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LATEST KIT The Kanga TD825 has greater power, performance and lifting abilities of all the Kanga range. The TD825 is a high performance tracked machine which has four wheel drive, a two speed transmission, increased horsepower, and a more expansive array of attachments. Recently redesigned and engineered from the ground up, the TD825 has phenomenal time and labour saving multi-tasking abilities and provides more than enough horsepower to get the toughest jobs done quickly, safely and easily. WWW.KANGALOADER.CO.UK
Spaldings have announced that the Viking MB 4 RTP self-propelled mulching mower has been added to their extensive range. This mower is perfect for the professional looking for that perfect mulch, even in densely planted areas with numerous obstacles. The ergonomically designed mulching mower is robust and ideal for the professionals. Its soft-grip handlebar and anti-vibration elements making it comfortable to use as well as practical. When used professionally, all Viking R series mowers are covered by a one year warranty. WWW.SPALDINGS.CO.UK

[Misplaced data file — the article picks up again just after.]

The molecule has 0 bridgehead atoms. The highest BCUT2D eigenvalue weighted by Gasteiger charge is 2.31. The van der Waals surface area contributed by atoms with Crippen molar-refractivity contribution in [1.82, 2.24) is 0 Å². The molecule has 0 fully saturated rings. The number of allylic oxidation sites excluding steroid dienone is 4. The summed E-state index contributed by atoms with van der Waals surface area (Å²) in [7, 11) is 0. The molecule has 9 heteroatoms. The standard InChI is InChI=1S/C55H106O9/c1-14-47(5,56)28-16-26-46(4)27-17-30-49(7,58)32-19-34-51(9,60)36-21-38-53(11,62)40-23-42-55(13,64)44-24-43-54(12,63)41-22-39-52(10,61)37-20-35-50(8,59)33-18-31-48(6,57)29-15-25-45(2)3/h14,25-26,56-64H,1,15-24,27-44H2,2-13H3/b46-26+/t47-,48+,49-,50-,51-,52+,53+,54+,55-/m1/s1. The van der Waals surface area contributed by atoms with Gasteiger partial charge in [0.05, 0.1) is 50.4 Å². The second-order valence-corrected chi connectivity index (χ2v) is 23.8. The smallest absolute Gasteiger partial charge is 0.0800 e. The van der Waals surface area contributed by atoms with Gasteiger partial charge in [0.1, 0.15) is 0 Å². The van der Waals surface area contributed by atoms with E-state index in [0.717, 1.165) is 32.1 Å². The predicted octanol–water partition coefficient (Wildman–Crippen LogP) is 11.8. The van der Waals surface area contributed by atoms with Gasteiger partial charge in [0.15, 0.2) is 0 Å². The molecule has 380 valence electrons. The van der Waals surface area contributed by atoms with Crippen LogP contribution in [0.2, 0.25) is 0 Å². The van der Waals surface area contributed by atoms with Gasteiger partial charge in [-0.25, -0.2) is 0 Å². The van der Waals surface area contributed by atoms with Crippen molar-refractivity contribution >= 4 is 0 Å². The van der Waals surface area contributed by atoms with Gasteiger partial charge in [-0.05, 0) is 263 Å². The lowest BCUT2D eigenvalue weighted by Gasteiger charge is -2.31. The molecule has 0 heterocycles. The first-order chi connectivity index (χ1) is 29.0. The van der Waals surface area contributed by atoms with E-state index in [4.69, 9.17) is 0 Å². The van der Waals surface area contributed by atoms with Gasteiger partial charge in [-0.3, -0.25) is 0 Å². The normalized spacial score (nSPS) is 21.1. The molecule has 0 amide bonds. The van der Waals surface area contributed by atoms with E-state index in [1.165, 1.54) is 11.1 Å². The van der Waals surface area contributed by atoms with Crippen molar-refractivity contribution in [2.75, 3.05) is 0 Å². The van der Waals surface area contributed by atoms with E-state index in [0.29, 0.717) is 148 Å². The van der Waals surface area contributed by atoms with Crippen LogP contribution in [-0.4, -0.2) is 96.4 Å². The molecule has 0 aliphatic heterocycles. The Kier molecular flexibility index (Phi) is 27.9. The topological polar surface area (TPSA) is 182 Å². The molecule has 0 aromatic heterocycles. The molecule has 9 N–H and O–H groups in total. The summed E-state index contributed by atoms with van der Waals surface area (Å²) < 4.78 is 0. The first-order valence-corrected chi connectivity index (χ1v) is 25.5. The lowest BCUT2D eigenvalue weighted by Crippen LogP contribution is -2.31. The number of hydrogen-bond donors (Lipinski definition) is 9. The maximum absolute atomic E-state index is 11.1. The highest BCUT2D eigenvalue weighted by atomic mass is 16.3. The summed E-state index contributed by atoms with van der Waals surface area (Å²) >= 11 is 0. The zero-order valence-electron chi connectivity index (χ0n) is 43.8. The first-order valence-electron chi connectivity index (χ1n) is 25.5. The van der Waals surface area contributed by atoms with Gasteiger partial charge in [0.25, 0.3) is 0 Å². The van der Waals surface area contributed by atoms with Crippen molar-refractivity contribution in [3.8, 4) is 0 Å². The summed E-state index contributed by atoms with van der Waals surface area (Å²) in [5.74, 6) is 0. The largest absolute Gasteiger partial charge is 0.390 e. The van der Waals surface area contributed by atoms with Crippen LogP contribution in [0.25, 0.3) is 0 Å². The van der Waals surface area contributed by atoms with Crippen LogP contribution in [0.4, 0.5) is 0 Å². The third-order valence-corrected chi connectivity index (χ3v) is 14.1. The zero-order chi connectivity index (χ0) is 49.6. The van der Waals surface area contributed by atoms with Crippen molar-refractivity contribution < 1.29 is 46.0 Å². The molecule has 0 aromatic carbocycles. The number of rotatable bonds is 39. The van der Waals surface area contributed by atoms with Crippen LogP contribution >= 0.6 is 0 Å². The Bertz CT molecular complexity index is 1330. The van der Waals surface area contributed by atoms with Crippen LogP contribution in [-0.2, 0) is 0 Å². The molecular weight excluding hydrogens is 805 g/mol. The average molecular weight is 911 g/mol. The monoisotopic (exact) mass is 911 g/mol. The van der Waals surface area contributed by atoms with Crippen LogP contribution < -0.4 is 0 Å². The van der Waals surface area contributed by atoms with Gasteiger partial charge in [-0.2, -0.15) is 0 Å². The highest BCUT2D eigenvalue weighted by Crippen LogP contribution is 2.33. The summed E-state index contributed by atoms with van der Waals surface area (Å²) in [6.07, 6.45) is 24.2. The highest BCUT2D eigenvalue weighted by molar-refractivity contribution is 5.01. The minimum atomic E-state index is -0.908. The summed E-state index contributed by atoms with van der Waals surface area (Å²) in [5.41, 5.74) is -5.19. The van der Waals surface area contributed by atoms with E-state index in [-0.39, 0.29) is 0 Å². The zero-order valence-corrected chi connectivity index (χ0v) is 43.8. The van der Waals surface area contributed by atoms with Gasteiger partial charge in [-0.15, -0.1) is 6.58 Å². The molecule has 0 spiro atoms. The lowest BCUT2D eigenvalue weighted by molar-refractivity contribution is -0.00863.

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The new Kubota W821-PRO walk behind mower is the perfect tool for ensuring a professional looking cut each and every time. Featuring a heavy-duty aluminium die cast construction, the W821-PRO’s Heavy Duty Deck ensures the mower is built to last, yet agile enough around the lawn. The powerhouse mower has also been
Tracmaster has introduced a new Honda iGX440 engine for the BCS 630WS Bank Commander. Providing improved power and engine control, this new Honda engine has been customised by Tracmaster specifically to cope with the gruelling demands of bank maintenance and will be fitted on all new BCS 630WS Bank Commanders. The new iGX440 engine has an electronic governor which reacts to control the rpm of
With its 125cm cutting width, the Amazone Profihopper 4WDi can cut, collect, scarify, mulch and roll.
reinforced with replaceable deck wear, all made from highly durable
materials – allowing the mower to be a lawn care companion for years to come, thanks to ease of maintenance. In addition, the mower’s Blade Brake Clutch stops the blade quickly for added safety, allowing the user to empty the 75L grass bag safely without stopping the engine. WWW.KUBOTA.CO.UK
the engine and subsequently the control of the attachment it is operating, allowing it to adjust automatically to the vegetation and terrain it is working on. WWW.TRACMASTER.CO.UK
The 1.2m Wessex AFC-120 flail mower has been developed to meet the needs of contractors, farmers, and estate owners and is well suited to controlling dense vegetation such as brambles, bracken, long grass and the maintenance of forestry and woodland areas. The AFC series feature a centrally mounted engine as opposed to the AF side mounted engine, designed to help balance the machine on steep bank work. WWW.BROADWOODINTL.CO.UK